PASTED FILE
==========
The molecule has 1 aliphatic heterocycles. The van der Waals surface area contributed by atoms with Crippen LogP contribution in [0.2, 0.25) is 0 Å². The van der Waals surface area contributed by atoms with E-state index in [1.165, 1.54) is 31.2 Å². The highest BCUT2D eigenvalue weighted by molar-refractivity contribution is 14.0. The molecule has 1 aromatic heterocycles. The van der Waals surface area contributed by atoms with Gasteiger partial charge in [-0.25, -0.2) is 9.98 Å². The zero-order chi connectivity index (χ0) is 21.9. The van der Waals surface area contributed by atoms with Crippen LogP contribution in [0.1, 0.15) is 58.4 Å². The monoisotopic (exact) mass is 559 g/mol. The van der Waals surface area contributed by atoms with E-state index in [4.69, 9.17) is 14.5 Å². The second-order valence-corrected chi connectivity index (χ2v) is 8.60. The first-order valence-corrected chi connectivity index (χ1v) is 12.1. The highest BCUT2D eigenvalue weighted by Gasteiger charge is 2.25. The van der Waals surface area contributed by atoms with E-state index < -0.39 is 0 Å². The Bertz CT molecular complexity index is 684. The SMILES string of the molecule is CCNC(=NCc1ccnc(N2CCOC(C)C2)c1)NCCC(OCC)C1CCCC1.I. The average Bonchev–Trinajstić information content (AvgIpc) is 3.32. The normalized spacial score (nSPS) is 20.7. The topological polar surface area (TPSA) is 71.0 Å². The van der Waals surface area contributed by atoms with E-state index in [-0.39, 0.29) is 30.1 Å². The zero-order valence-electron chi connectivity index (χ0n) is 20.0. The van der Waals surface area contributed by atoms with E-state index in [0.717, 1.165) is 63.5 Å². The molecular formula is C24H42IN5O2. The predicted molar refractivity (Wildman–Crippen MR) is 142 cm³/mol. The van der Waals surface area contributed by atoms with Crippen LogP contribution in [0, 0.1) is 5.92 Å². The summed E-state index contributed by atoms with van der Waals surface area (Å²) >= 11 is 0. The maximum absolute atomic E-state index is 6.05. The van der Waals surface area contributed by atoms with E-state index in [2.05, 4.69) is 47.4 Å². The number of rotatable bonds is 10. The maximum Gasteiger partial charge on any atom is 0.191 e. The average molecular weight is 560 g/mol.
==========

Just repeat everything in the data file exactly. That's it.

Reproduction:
The molecule has 1 aliphatic heterocycles. The van der Waals surface area contributed by atoms with Crippen LogP contribution in [0.2, 0.25) is 0 Å². The van der Waals surface area contributed by atoms with E-state index in [1.165, 1.54) is 31.2 Å². The highest BCUT2D eigenvalue weighted by molar-refractivity contribution is 14.0. The molecule has 1 aromatic heterocycles. The van der Waals surface area contributed by atoms with Gasteiger partial charge in [-0.25, -0.2) is 9.98 Å². The zero-order chi connectivity index (χ0) is 21.9. The van der Waals surface area contributed by atoms with Crippen LogP contribution in [0.1, 0.15) is 58.4 Å². The monoisotopic (exact) mass is 559 g/mol. The van der Waals surface area contributed by atoms with E-state index in [4.69, 9.17) is 14.5 Å². The second-order valence-corrected chi connectivity index (χ2v) is 8.60. The first-order valence-corrected chi connectivity index (χ1v) is 12.1. The highest BCUT2D eigenvalue weighted by Gasteiger charge is 2.25. The van der Waals surface area contributed by atoms with E-state index < -0.39 is 0 Å². The Bertz CT molecular complexity index is 684. The SMILES string of the molecule is CCNC(=NCc1ccnc(N2CCOC(C)C2)c1)NCCC(OCC)C1CCCC1.I. The average Bonchev–Trinajstić information content (AvgIpc) is 3.32. The normalized spacial score (nSPS) is 20.7. The topological polar surface area (TPSA) is 71.0 Å². The van der Waals surface area contributed by atoms with E-state index in [-0.39, 0.29) is 30.1 Å². The zero-order valence-electron chi connectivity index (χ0n) is 20.0. The van der Waals surface area contributed by atoms with E-state index in [0.717, 1.165) is 63.5 Å². The molecular formula is C24H42IN5O2. The predicted molar refractivity (Wildman–Crippen MR) is 142 cm³/mol. The van der Waals surface area contributed by atoms with Crippen LogP contribution in [0, 0.1) is 5.92 Å². The summed E-state index contributed by atoms with van der Waals surface area (Å²) >= 11 is 0. The maximum absolute atomic E-state index is 6.05. The van der Waals surface area contributed by atoms with E-state index in [2.05, 4.69) is 47.4 Å². The number of rotatable bonds is 10. The maximum Gasteiger partial charge on any atom is 0.191 e. The average molecular weight is 560 g/mol.